The Pulitzer Center offers free, virtual journalist visits to K–12 students and educators. We work with journalists who use photography, video, writing, and more to cover diverse topics and geographic regions for outlets around the globe.


Virtual visits are interactive, online presentations with journalists who have received Pulitzer Center reporting grants. Journalists can discuss the issues explored in their reporting projects, careers in the journalism industry, or journalism skills (ex. writing , interviewing, photojournalism, etc.).

We offer virtual visits for free to K-12 classrooms and programs to cultivate a more curious, informed, empathetic, and engaged public by connecting teachers and students with underreported global news stories and the journalists who cover them.


Virtual journalist visits are a great way to help students...

  • Connect classroom learning goals with current events
  • Explore how journalists apply research, writing, critical thinking, multimedia, empathy, and other skills
  • Prepare and ask questions of an expert
  • Get excited about using news and exercising media literacy to learn about the world
  • And much more!

"The experience of connecting with professional journalists is invaluable to young students as it models for them the application of the skills they learn about in the classroom. Further, it is vital we honor journalists and their craft, especially because of the times we live in."

6th-grade teacher in Bloomfield Hills, MI


  1. Click on the form below to tell us about your class, goals, preferred visit topics or themes, and meeting times. Please allow for at least two weeks between your request and the first preferred date for your virtual journalist visit.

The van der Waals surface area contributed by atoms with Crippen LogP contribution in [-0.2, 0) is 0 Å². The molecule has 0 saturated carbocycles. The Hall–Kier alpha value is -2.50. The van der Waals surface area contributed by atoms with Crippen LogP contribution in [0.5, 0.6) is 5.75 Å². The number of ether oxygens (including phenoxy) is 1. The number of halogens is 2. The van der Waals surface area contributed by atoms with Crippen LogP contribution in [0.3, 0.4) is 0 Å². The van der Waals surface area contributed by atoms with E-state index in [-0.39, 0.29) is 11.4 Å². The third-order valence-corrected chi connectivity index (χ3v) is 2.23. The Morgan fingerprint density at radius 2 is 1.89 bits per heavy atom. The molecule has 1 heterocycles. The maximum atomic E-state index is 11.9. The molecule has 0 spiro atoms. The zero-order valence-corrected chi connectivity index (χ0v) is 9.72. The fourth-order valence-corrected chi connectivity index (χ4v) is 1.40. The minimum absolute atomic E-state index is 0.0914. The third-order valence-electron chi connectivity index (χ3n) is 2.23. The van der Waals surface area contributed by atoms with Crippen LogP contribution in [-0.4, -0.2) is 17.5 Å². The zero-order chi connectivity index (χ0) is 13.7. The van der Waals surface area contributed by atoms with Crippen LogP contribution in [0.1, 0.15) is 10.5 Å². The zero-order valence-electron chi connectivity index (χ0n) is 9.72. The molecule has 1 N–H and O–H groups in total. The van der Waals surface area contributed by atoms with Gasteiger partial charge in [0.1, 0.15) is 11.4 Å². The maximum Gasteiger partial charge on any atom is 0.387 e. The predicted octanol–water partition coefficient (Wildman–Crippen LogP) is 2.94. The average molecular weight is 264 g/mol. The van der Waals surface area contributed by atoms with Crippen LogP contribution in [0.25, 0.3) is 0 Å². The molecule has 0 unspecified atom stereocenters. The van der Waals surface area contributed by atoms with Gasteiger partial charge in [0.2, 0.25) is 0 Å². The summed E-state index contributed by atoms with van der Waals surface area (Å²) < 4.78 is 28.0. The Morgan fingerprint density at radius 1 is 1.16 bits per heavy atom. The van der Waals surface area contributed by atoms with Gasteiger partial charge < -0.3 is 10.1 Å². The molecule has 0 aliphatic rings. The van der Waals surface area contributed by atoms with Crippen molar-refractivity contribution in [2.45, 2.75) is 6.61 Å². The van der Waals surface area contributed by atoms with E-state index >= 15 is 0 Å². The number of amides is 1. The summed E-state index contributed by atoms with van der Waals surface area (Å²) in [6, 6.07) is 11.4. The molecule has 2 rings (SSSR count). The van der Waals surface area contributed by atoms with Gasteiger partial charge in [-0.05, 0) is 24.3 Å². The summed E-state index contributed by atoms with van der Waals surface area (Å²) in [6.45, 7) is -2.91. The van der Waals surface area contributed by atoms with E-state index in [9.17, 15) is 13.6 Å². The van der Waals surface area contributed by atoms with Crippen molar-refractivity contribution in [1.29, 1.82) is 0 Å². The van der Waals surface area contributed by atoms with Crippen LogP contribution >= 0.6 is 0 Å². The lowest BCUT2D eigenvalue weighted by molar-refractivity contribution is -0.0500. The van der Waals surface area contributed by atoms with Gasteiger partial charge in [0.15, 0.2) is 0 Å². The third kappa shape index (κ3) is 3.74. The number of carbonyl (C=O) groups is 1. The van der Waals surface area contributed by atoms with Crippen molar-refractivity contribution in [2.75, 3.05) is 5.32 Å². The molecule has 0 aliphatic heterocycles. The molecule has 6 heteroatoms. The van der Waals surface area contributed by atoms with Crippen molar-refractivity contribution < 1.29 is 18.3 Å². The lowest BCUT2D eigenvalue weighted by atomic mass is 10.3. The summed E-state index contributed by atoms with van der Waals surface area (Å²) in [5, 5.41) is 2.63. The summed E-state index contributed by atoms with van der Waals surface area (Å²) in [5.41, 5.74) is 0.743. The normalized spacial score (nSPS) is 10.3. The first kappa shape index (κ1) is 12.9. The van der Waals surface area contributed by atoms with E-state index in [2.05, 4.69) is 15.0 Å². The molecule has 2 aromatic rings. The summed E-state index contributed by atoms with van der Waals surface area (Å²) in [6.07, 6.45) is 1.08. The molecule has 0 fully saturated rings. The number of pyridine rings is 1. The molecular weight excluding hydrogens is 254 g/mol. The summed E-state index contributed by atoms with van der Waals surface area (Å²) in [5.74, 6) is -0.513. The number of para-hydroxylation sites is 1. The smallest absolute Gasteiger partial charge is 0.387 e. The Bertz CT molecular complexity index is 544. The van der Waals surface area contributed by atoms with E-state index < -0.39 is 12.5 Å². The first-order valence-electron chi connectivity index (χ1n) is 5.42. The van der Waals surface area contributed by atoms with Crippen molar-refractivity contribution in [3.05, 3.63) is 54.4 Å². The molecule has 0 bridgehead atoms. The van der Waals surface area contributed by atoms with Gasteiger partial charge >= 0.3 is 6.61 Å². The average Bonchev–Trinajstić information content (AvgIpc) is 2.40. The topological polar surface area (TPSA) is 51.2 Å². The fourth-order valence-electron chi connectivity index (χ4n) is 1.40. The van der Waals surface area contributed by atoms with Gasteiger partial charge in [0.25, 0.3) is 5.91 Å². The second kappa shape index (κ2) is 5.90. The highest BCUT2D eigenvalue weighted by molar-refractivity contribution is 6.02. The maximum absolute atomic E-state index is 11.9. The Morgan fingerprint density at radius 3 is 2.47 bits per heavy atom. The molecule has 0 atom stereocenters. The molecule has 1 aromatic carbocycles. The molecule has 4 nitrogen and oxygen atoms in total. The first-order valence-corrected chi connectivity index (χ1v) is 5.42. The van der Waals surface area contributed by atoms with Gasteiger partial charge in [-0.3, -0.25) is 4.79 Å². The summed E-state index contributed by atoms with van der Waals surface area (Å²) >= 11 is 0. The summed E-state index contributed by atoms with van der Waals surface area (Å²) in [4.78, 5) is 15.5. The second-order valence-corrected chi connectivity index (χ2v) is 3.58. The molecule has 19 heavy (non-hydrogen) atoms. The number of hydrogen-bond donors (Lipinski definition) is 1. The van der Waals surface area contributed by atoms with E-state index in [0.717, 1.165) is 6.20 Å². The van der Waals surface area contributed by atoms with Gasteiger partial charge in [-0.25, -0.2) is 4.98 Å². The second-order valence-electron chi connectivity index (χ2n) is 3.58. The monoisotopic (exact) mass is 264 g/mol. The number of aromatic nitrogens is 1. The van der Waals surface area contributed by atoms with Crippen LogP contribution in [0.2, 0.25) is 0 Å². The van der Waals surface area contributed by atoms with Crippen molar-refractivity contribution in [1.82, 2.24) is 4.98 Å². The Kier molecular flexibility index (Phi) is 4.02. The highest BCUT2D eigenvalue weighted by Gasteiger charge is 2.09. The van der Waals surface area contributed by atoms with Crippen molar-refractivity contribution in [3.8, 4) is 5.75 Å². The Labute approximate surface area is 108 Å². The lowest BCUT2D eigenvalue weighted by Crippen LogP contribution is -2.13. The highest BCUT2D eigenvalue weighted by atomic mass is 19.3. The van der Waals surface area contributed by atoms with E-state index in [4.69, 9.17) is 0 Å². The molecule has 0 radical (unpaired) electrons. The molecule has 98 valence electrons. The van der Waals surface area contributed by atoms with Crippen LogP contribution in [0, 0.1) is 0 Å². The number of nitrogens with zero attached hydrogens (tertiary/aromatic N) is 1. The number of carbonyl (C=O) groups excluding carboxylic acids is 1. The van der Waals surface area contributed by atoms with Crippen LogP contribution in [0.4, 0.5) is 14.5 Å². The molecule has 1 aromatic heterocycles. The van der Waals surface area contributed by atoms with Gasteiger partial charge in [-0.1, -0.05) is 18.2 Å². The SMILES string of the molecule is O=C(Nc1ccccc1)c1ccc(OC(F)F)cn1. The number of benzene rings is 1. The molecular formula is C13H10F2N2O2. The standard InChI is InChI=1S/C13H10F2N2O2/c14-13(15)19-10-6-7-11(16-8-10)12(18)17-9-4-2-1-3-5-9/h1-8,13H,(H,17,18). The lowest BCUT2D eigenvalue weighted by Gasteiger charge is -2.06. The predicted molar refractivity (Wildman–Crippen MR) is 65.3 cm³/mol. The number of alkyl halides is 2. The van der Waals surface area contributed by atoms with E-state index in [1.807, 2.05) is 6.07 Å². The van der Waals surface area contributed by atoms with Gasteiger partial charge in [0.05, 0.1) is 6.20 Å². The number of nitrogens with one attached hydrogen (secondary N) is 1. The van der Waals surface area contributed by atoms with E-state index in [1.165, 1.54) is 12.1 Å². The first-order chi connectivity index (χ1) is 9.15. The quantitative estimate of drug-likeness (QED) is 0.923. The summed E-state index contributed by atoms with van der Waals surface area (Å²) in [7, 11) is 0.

2. After receiving your request, a Pulitzer Center staff member will contact you to suggest potential guest speakers and determine your top choices. Due to journalist availability, we cannot always guarantee a specific journalist, but will work with you to identify a strong speaker for your class.
  3. Once a journalist is confirmed for the virtual visit, we will follow up to confirm the visit platform and share pre-visit resources for students.

Use the form below to request a visit, and a member of our education team will be in touch with you shortly!


For  any additional questions, please email [email protected].

What is the Pulitzer Center? Who are the journalists with whom you work?

The Pulitzer Center is a nonprofit journalism and education organization in Washington, D.C. As a grant-making journalism and education organization, we partner with individual journalists and news organizations to support in-depth, high-impact reporting. We offer a variety of grants to support reporting projects on underreported stories. 

After Pulitzer Center grantees publish their projects, we can invite them into classrooms to share their work with K-12 students. Explore a sample list of grantees here.

What should I expect during the visit? How long are virtual visits?

Virtual visits are up to an hour long, though they can be shorter, depending on your class times, and we recommend at least 40 minutes. The virtual visit includes time for journalists to discuss their background, share their reporting, and engage in a Q&A with students.